by Donald Rosenberg
In a programme-note introducing her new solo disc, “Sound of Verse” pianist Inna Faliks states that she was inspired by literature and poetry in choosing the repertoire. What’s also intruiging about the recording is Faliks’ prowess in rendering each piece with a keen combination of expressive acuity and textural clarity.
Faliks, a Ukrainian-born American pianist, plays these (Pasternak) pieces with the same concentration and attention to detail that she applies to the Ravel-beautifully limned and paced – and to Rachmaninov’s Piano Sonata # 2 in the original 1913 version. Intensely felt, her Rachmaninoff abounds in poetic phrasing and finely gauged drama.
“… is a rapturous work for the stouthearted pianist. The composer himself (Rachmaninoff) was a piano virtuoso with gargantuan hands, and it takes an artist with at least the same matching ego if not the digits. Inna Faliks has both … pyrotechnic performance.”
“… is an authoritative performer who infuses every note with brilliance and personality … delivered with impressive accuracy and uncommon self-assurance.”
“Faliks… who performs all over the world… knocked the socks of this difficult work, with focused accuracy and zero histrionics. The orchestra responded with equal poise.”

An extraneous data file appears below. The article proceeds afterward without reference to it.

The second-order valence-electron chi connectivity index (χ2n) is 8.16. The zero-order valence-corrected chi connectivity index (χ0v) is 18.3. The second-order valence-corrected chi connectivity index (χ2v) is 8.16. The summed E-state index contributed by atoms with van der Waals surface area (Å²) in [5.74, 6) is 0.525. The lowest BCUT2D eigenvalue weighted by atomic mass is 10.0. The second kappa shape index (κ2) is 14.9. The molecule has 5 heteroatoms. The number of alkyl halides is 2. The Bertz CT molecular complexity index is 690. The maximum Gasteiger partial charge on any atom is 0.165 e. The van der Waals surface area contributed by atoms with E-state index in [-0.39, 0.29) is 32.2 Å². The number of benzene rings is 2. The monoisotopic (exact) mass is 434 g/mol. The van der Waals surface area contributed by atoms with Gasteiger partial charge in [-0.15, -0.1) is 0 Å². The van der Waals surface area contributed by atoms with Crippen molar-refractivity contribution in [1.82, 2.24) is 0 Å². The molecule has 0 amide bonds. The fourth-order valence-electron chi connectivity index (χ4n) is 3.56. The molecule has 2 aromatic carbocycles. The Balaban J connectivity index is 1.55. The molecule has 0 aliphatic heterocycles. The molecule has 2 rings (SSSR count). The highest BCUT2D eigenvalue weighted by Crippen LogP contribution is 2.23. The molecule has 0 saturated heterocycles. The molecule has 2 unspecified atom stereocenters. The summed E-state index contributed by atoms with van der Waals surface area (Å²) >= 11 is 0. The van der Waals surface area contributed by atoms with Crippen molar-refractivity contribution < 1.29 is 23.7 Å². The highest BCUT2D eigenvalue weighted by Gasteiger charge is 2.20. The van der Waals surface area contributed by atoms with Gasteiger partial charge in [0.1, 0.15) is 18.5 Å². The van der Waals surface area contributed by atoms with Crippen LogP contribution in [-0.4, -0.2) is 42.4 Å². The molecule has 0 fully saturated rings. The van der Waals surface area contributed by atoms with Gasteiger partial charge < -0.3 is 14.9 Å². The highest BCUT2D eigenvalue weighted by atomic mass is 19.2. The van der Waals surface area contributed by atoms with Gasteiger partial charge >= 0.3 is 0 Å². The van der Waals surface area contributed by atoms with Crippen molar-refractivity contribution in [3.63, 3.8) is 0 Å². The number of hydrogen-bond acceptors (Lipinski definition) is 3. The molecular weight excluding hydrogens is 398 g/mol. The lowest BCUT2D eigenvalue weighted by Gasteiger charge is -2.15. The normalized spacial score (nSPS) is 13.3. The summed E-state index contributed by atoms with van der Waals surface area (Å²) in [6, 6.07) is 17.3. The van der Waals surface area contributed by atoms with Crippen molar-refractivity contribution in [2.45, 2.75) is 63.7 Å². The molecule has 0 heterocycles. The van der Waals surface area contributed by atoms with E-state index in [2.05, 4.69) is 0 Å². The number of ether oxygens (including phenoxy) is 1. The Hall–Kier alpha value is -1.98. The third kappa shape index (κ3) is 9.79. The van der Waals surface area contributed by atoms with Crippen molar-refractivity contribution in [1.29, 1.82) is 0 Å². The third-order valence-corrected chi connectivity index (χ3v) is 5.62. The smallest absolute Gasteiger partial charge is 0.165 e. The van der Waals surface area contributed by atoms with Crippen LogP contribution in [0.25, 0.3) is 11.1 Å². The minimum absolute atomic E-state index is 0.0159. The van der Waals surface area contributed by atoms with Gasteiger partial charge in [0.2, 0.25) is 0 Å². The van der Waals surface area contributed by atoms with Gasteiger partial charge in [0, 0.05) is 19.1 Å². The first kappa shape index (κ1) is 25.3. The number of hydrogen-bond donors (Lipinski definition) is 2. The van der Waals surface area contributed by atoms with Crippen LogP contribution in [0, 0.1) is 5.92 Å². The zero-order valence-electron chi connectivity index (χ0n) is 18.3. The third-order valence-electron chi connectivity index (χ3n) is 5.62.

“Faliks is a dynamic pianist with lots of passion for Rachmaninoff. It was electrifying.”
“… never sounded better than under Faliks’ fingers. This reviewer does not recall hearing its equal in propulsion, authority, lightness, and full dynamics.”
“Inna Faliks, born 1978 and living in New York, began with Bach’s Fugue in G Sharp Minor (Wohltemperiertes Clavier Vol I), which projected a great conviction from the first note. Altogether she succeeded in achieving a majestic conception. Beethoven’s Bagatelles op.126 also demonstrated a mature musical personality, which revealed the six miniatures, their inner content sharply defined without exaggeration. In the Sonata op 111 Faliks played with the courage to take risks and with an expressive intensity, which went beyond all technical perfection and showed a musician at rest within herself, as she constructed her interpretation with clear vision.”
“Faliks offered powerfully driven, technically accomplished accounts of Rodion Shchedrin’s Basso Ostinato and Alexander Scriabin’s Sonata No. 5.”
“Firm and vibrant playing … tonal weight and great expressive flourish … a delight to hear… riveting passion and playfulness, warmly poetic.”